Time was, you could take a radiator off a wall and someone would come to fill the holes then slap an approximate match of the 30 year old paint onto the gap. But when you’ve spent the best part of four years up to the elbows in every possible kind of media, you’re probably not going to go down that road this time, are you?
I have quick drying cement; I have some stuff I bought to smooth out the old artex and never got round to using; I soon had white paint; and I had a growing fantasy about what could go in that space.
Once upon a time, I’d stencilled some flowers up the side of the door frame in the space between that and a painting, but suddenly they had had their day. Artist me told decorator me that we’d got this; we could paint on a wall in acrylics and gloss, with brushes, sponges, and flannels just as we did on the 30″x40″ canvases we’ve got used to. And anyway, we had a can of white and a can of yellow to cover it all up again if need be. So artist me won out and off we went.
How it was. Grim, innit?
But short of redecorating the whole place – and being still in recovery after the plumbers had eviscerated the place of all the boiler, the tank, and all its old radiators, (one cat is still yelling at four in the morning; nightmares probably!) – I decided to give that a miss and use all my new found skill to smooth out the lumps and bumps and create a brand new vista before the new incumbent takes its place on the wall.
The painting, my sister’s from her degree show, and the stencilled vine suggested foliage but quite how we got from that gentle thing to this, I’ll never know. I blame OCA.
Admittedly, it looked less like a vampire wizard’s victim disposal garden in daylight, but still.
Nifty brushwork and scratchy flannel action though, right?
The way to neuter dark umber/red/green is to ladle pink all over it then scrub to let some of those earlier layers come through. Unfortunately, it was the hottest day of the year so far and the paint curled its toes up and dried within minutes. Minimal scratchy flannelling possible.
Still, I’ve learned a lot in the last few years on this course, and editing is one thing I’ve become pretty good at. So …
Here’s a layer of white primer, positioned so that whatever goes on top of it will be almost transparent.
And here it is with some dilute burnt sienna which I’ve let run down under its own steam. This photo pulls out some 3D effects from the underlying layers which I plan to maximise after I’ve seen how this behaves under lamp light. It also spotlights the shamefully unaddressed teeth and claw marks from a succession of puppies now long gone after living well into old age. Shame drove me to, finally, slap some paint on that whole corner, although just up to its elbows, we’re not going mad here.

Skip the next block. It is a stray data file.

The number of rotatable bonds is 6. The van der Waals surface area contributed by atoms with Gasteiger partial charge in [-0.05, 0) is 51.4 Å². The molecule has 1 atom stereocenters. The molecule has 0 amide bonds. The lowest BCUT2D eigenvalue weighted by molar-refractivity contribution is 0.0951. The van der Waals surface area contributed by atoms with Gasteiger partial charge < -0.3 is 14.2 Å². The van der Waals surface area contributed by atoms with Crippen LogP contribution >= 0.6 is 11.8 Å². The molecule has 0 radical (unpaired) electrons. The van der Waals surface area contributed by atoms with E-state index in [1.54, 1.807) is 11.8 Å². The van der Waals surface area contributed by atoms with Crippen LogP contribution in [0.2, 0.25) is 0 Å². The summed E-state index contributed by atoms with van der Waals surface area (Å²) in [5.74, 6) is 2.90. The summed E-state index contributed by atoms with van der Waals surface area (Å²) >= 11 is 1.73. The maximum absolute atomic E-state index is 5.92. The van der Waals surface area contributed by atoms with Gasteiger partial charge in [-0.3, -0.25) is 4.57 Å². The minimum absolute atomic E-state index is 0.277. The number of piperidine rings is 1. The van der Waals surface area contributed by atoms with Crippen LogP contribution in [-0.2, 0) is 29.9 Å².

14th July and I’m on a roll. Might hit a ditch, might not.
This was after lunch when carefully picked out poppy seed heads, then added temporary detail with charcoal, and finally went berserk with a pebble. It’s quite shiny, which doesn’t help show it off to its best, but it’s just possible its best was about three hours earlier. I think there are some decent ‘moments’ in there even if the rest has gone a little off piste. Still, a change of light might make a difference, as will later lamp light, and tomorrow is another (editing) day.
15th July. Realised that the reason it stopped abruptly on the right was because I’m too close to it to see that it’s surrounded by yellow and isn’t blending into that. So now it has a ‘sun lit’ layer and I’ve lightened up some of the lower foliage too.
The next step will be to add back some (more!) colour to the lower foliage, without depressing the overall feel. That early composition, seen out of the corner of my eye in lamp light, was quite alarming!
So now I’ve roughly drawn in the space where my sister’s print has come from and will return to, and I can see that quite a lot of the lower seed heads and foliage will be hidden. This means I can add some to the area below that and it won’t look over-crowded. It does look vaguely on fire though, which is fitting given the current heatwave.
Now I’m using soft pastel and charcoal to pick out detail using the texture of the underlying wallpaper. There are some nice effects to be had from doing this and it helps foreground and background the appropriate elements without overloading the area with paint. I’m bearing in mind too that this needs to work in low light in the evenings so that little bit of definition both pulls lines forwards and also adds a more contemporary flavour to it. I’m waiting now for the painted areas to dry so I can attack them with a flannel and let loose with the pastels. I use Pebeo matt picture varnish to seal pastels, often before I use a layer of brushed-on sealant. I see it’s for oil colours but it works well with chalky material and I hadn’t noticed that till just now.
Tonight it gets its low light test. I’m crossing my fingers it doesn’t want anything new because Daylight Twin seems quite happy now and ready for its radiator which, for now, is sitting up on bricks so it doesn’t choke itself. The print, which I’ll probably have re-mounted due the almighty weight of it (that was 1980 for you), will take up much of the yellow area and some of the vegetation up towards the top.
Post radiator and print home-coming photos to follow.